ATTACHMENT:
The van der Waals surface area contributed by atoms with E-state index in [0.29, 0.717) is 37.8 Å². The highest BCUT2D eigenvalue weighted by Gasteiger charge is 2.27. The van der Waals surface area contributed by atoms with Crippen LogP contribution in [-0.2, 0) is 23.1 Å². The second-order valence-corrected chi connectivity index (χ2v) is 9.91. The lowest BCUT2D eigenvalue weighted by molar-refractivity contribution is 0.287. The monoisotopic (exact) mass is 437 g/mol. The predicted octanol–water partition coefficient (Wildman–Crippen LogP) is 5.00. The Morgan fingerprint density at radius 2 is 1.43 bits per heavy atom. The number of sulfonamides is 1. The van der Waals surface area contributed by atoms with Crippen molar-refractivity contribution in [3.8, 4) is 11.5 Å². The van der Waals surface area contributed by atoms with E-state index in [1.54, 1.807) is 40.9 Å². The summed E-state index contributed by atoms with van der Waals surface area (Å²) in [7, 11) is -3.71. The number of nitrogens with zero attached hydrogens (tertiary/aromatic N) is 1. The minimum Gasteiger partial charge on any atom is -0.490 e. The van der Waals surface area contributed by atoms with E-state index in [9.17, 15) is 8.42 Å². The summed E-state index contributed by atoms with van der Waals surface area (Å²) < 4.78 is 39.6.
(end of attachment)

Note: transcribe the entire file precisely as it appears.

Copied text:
The van der Waals surface area contributed by atoms with E-state index in [0.29, 0.717) is 37.8 Å². The highest BCUT2D eigenvalue weighted by Gasteiger charge is 2.27. The van der Waals surface area contributed by atoms with Crippen LogP contribution in [-0.2, 0) is 23.1 Å². The second-order valence-corrected chi connectivity index (χ2v) is 9.91. The lowest BCUT2D eigenvalue weighted by molar-refractivity contribution is 0.287. The monoisotopic (exact) mass is 437 g/mol. The predicted octanol–water partition coefficient (Wildman–Crippen LogP) is 5.00. The Morgan fingerprint density at radius 2 is 1.43 bits per heavy atom. The number of sulfonamides is 1. The van der Waals surface area contributed by atoms with Crippen molar-refractivity contribution in [3.8, 4) is 11.5 Å². The van der Waals surface area contributed by atoms with E-state index in [1.54, 1.807) is 40.9 Å². The summed E-state index contributed by atoms with van der Waals surface area (Å²) in [7, 11) is -3.71. The number of nitrogens with zero attached hydrogens (tertiary/aromatic N) is 1. The minimum Gasteiger partial charge on any atom is -0.490 e. The van der Waals surface area contributed by atoms with E-state index in [9.17, 15) is 8.42 Å². The summed E-state index contributed by atoms with van der Waals surface area (Å²) < 4.78 is 39.6.